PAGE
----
Insider news & Analysis in Iran

By INU Staff

INU - After the liberation of Mosul the military phase of the fight against ISIS is winding down, and it is predicted that the battle for the nearby town of Tal Afar will end soon. This gives Iraq the opportunity to distance itself from Iran.

Formerly, Iraq was a melting pot where Arabs, Kurds and Turkmens lived alongside each other. This was before Iran began meddling, when the Shiite majority lived with Sunni, Christian, Yazidi and all other religious minorities.

Heshmat Alavi, in his article in Al Arabiya , asks “Has not the time arrived for Iraq to regain its true position as part of the Arab world, and rid its soil of the meddling of Iran’s clerics?”

Iraqi officials have been visiting Saudi Arabia and other Arab Sunni states. The influential Sadrist leader Muqtada was seen in July, meeting with Saudi Crown Prince Mohamed bin Salman. Days later, Sadr visited the United Arab Emirates, who are also critics of Iran’s policies, where he was welcomed as an Iraqi leader by a slate of leading politicians and clerics.

“Sadr’s visit rendered a variety of measures by Riyadh, including launching a Saudi Consulate in Sadr’s hometown of Najaf, one of the two holiest Shiite cities in Iraq. Grand Ayatollah Ali al-Sistani, known as Iraq’s most senior Shiite cleric, his distance from Tehran’s viewpoints and calling for Iraq to practice openness in establishing relations, did not block such a proposition,” Alavi writes, and adds, “Iran, however, resorted to strong remarks against Sadr for his visits to Saudi Arabia and the UAE. The visit was even described by a local wire as an act of betrayal to the Houthis in Yemen.”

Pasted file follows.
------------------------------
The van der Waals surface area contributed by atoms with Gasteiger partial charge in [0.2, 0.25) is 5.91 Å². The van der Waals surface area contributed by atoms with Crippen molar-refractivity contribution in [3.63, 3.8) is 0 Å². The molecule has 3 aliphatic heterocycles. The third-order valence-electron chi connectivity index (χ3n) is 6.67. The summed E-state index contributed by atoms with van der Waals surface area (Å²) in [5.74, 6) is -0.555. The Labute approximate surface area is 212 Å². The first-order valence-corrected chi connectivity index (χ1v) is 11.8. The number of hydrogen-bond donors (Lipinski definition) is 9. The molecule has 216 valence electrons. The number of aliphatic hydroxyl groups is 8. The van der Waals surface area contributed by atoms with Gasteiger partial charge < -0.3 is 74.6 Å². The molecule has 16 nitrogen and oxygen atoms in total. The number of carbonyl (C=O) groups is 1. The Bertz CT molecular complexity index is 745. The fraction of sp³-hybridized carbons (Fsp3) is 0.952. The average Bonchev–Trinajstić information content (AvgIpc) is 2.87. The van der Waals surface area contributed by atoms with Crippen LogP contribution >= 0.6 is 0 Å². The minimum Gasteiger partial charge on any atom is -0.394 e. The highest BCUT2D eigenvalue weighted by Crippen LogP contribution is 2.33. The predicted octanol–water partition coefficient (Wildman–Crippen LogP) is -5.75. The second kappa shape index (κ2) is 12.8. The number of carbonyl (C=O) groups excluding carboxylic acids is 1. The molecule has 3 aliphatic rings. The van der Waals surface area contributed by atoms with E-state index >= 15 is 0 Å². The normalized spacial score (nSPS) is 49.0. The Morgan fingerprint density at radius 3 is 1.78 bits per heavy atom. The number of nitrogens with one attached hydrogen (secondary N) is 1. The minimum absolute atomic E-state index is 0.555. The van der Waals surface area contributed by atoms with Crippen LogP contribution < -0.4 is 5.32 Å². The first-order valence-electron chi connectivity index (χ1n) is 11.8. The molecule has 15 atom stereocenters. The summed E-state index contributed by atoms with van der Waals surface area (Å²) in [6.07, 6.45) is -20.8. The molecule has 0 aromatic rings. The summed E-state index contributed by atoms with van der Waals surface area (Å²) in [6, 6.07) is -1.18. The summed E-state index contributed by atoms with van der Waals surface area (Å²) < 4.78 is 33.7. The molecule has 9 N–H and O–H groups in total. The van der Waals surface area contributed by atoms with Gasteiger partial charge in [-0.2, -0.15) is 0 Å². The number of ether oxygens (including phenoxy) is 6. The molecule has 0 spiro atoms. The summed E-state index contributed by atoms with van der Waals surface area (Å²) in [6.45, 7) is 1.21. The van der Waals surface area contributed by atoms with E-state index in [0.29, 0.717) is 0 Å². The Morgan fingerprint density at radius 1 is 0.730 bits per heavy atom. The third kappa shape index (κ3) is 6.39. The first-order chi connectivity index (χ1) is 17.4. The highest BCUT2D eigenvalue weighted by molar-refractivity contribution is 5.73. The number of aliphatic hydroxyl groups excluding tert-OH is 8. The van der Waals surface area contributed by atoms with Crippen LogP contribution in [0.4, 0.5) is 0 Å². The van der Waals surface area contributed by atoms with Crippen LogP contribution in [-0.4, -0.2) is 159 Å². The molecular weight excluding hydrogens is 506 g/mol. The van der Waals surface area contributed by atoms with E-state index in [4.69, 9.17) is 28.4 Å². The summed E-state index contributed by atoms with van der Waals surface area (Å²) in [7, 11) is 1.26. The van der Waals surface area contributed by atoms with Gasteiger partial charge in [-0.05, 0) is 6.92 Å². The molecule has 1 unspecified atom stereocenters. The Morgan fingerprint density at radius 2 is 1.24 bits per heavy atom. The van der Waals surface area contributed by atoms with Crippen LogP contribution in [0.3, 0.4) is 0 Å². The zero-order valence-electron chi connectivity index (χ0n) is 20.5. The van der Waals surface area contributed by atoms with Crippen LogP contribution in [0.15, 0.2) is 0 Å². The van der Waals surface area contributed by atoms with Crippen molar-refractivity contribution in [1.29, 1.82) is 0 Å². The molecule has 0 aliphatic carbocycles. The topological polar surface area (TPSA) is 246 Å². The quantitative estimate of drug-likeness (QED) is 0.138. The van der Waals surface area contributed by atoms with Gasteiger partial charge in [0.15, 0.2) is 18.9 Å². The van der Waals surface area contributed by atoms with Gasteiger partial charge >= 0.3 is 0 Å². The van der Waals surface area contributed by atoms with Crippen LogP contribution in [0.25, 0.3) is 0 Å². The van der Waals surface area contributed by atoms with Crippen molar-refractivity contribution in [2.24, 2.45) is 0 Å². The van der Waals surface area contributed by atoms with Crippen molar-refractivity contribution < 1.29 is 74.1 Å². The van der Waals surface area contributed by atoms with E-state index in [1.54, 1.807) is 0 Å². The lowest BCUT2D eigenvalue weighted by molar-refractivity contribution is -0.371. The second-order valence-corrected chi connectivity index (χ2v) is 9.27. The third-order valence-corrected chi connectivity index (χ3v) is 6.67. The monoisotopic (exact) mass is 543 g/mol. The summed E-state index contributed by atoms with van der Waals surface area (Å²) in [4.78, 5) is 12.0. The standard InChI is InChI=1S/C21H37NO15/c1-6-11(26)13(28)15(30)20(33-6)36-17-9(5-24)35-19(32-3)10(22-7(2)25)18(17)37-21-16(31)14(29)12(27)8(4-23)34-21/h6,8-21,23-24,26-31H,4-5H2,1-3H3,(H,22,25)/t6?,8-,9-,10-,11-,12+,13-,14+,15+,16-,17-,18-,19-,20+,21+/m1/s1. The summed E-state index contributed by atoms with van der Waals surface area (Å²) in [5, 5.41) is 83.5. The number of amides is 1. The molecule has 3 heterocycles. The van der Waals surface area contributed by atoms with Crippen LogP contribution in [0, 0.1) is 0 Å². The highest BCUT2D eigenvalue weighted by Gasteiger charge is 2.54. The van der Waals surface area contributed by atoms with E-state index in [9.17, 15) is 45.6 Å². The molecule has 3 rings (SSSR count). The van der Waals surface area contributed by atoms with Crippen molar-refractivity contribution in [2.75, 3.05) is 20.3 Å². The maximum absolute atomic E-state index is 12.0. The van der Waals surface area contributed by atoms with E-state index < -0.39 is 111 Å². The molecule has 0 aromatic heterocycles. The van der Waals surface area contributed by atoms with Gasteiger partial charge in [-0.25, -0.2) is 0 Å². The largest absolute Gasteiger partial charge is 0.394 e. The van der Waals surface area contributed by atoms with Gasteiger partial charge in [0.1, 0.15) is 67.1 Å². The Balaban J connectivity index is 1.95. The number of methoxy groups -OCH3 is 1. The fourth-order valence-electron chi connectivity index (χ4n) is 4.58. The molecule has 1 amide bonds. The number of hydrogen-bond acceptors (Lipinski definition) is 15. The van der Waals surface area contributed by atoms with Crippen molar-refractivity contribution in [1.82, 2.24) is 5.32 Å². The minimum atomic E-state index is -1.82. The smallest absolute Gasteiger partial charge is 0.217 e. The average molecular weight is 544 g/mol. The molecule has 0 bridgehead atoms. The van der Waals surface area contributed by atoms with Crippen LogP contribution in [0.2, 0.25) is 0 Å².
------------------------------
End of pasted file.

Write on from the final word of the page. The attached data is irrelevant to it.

While taking the credit for much of the fight against ISIS on the ground, Iran’s proxies have been accused of law violations and refusing to obey the state of Iraq. Iraqi authorities affiliated to Iran have a very poor record of being involved in corruption and sacrificing Iraqi national interest in Tehran’s favor, which became a major issue during the second term of former Iraqi prime minister Nouri al-Maliki. Alavi writes that some describe Maliki as Iran’s “puppet,” and says that. “Maliki is known to have close relations with Tehran and Iranian Supreme Leader Ali Khamenei himself.”

Majid al-Nasrawi, the governor of the oil-rich city of Basra located at the southern tip of Iraq, recently left for Iran. His departure followed his being accused of corruption offenses by a government transparency committee. “Choosing Iran as a destination has left further impression of him fleeing to a safe haven, and Tehran having a hand in Iraqi corruption,” according to Alavi.

Sadr and other Iraqi officials continue their meetings with senior Arab officials of the region, and there are major talks underway between Baghdad and Riyadh to establish a new alliance that would provide Saudi Arabia a leading role in rebuilding war-torn cities across Iraq.

The Cabinet of Saudi Arabia announced on August 14th a coordination committee to spearhead a variety of health care and humanitarian projects, including building hospitals in Baghdad and Basra, and providing fellowships to Iraqi students in Saudi universities.

Also on the agenda is the opening of border crossings and establishing free trade areas between the two countries.

Alavi writes, “Riyadh should lead the Arab world in tipping the balance of power against Tehran’s interests in Iraq. The truth is Iran has not carried out any major economic project in Iraq from 2003 onward, due to the fact that the mullahs do not seek the prosperity of their western neighbor,” and concludes, “Saudi Arabia and the Arab world should provide the support Iraq needs after suffering from Iran’s menacing influence that has brought nothing but death and destruction. Evicting Iran from Iraq must come parallel to efforts of ending its presence in Lebanon, Syria and Yemen."

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